Inquiry into telecom sales practices told only ‘tip of iceberg’ is visible to ombudsman

Inquiry into telecom sales practices told only 'tip of iceberg' is visible to ombudsman
The Rogers Communications sign is marks the company's headquarters in Toronto, April 25, 2012. Three of Canada's largest media-telecommunications groups will be allowed to appeal a Federal Court judge's ruling in their copyright case against the operator of the TVAddons website, who they accuse of content piracy. THE CANADIAN PRESS/Aaron Vincent Elkaim

GATINEAU, Que.  Government-ordered hearings into complaints about Canada’s largest telecommunications providers got underway Monday with an industry-funded ombudsman saying his group has limited insight into problem sales practices.

The Commission for Complaints for Telecom-Television Services _ a private-sector body _ has found the biggest problem is a “mismatch” between what customers expect and what they actually get, CCTS commissioner Howard Maker said.

But the data collected by the CCTS reveals just the “tip of the iceberg without revealing what may be happening more broadly,” Maker told a federal regulatory inquiry into allegations of misleading and aggressive sales practices.

“We know there’s a lot that’s under the water line that we don’t have access to _ to see and to comment on.”

Maker’s comments were to the Canadian Radio-Television and Telecommunications Commission, the industry’s regulator, which has been ordered by the federal government to look into allegations of misbehaviour by sales representatives.

“If, at the end of this proceeding, the record were to show that the misleading and aggressive practices are common, it would be a serious concern for us,” CRTC chairman Ian Scott said in opening the first of five days of public hearings.

The CRTC has been ordered to provide a report to cabinet by the end of February.

Maker said that it’s often difficult for the CCTS to deal with complaints _ particularly with door-to-door sales and transactions at some retail stores _ because of a lack of documentation about what was promised or agreed upon.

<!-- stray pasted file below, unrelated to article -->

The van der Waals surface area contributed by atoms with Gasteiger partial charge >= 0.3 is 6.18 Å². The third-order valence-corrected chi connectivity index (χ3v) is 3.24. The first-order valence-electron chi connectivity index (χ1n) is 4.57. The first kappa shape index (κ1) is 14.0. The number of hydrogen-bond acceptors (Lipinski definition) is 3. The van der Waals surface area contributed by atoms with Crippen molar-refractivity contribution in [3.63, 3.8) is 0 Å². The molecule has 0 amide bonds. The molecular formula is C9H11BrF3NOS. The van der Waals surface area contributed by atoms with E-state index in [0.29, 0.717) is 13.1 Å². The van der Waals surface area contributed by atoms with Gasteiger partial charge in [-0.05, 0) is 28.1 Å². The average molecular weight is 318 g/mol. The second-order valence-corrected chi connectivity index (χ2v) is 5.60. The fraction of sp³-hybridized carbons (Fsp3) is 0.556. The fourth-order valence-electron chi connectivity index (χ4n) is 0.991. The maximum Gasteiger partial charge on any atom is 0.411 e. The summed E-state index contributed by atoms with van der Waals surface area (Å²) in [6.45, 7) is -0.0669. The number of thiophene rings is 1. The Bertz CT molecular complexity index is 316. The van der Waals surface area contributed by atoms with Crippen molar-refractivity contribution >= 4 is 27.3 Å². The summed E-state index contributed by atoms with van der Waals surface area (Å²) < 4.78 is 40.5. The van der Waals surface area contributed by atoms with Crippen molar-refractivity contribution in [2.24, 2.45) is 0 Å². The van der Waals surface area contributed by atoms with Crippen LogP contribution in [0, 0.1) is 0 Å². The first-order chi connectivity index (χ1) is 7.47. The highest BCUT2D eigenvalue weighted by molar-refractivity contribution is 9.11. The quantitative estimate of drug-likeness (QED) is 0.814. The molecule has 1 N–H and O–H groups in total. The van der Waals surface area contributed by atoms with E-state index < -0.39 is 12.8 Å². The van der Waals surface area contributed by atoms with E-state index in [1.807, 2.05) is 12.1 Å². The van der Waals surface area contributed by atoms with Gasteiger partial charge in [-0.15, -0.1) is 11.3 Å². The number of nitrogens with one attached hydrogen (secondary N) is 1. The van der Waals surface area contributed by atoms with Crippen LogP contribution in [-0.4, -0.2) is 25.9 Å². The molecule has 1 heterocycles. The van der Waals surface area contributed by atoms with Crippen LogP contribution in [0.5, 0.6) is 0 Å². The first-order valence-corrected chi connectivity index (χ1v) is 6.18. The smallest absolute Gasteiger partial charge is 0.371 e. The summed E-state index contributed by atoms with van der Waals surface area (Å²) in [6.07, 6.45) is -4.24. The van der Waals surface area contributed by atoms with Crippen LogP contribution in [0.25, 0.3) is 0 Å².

“We’re left to put the pieces back together when the customer says this is not what (was) bargained for,” Maker said.

He suggested the providers be required to determine if a product or service is “suitable” _ as financial services companies are required to check and document by “know your client” legislation and regulations.

In telecommunications, suitability could be determined by asking what a customer wants to do with the product or service as part of the sale process and providing documentation, he said.

“I think the exchange of information like that is absolutely critical to making sure people get what they want at the price point they’re looking for. So, certainly, that would be an exercise that would be required as part of a suitability analysis.”

The minister responsible for telecommunications, Navdeep Bains, ordered the hearings in June after a series of investigative reports by the CBC, complaints by consumers and calls for an inquiry by consumer advocacy groups.

In the run-up to the hearings, the CRTC collected more than 1,000 comments from individual Canadians through a variety of methods and received scores of documents from companies that defended their policies and overall record.